- Call the doctor right away if your child has signs of a blood clot like chest pain or pressure; coughing up blood; shortness of breath; swelling, warmth, numbness, change of color, or pain in a leg or arm; or trouble speaking or swallowing.
- Liver problems have happened with drugs like this one. Sometimes, this has been deadly. Call the doctor right away if your child has signs of liver problems like dark urine, feeling tired, not hungry, upset stomach or stomach pain, light-colored stools, throwing up, or yellow skin or eyes.
- High calcium levels have happened with drugs like this one in some people with cancer. Call your child’s doctor right away if your child has signs of high calcium levels like weakness, confusion, feeling tired, headache, upset stomach or throwing up, constipation, or bone pain.
All drugs may cause side effects. However, many people have no side effects or only have minor side effects. Call your child’s doctor or get medical help if any of these side effects or any other side effects bother your child or do not go away:
- Pimples (acne).
- Emotional ups and downs.
- Feeling tired or weak.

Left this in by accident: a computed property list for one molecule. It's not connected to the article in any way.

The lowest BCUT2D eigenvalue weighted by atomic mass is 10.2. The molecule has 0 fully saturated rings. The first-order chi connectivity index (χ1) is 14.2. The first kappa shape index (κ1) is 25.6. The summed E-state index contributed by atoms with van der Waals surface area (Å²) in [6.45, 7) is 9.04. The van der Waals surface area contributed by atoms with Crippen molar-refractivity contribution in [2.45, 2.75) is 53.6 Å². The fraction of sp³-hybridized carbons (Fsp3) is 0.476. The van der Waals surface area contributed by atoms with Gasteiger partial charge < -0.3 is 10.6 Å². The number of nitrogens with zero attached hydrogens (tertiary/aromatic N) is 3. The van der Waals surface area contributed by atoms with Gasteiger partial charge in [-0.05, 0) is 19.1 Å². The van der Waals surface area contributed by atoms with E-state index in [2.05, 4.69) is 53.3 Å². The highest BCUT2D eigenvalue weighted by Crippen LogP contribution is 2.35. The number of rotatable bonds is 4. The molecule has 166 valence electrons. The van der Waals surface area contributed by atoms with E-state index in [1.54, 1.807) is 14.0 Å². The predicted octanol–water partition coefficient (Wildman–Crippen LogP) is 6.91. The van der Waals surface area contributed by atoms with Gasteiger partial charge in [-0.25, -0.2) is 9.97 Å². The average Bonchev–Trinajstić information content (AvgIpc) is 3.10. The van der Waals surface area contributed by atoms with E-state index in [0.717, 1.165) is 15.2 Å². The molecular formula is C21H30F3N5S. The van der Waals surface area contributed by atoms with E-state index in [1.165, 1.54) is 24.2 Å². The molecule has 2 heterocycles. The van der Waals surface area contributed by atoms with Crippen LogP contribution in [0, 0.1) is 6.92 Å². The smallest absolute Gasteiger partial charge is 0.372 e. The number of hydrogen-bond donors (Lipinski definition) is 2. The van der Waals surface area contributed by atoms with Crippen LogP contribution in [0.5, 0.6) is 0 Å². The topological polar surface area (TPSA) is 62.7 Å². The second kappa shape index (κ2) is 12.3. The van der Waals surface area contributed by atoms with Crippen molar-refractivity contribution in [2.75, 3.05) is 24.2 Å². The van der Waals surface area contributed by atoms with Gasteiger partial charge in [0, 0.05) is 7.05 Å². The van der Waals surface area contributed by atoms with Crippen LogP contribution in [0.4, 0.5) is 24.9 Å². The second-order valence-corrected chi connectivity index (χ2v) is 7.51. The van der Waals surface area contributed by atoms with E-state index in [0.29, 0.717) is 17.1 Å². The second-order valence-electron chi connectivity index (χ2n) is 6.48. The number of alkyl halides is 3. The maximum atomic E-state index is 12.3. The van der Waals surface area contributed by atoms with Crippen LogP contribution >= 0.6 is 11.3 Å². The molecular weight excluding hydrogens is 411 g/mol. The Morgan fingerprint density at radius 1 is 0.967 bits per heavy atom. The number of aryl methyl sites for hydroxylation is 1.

- Trouble sleeping.
- Irritation where the shot is given.
These are not all of the side effects that may occur. If you have questions about side effects, call your child’s doctor. Call your child’s doctor for medical advice about side effects.
You may report side effects to your national health agency.
Give this drug as ordered by your child’s doctor. Read all information given to you. Follow all instructions closely.
- It is given as a shot into a muscle.
- If you will be giving your child the shot, your child’s doctor or nurse will teach you how to give the shot.
- Wash your hands before use.
- Be sure you know where to give the shot. If you are not sure where to give the shot, talk with the doctor.
- Do not give into skin that is irritated, tender, bruised, red, scaly, hard, scarred, or has stretch marks.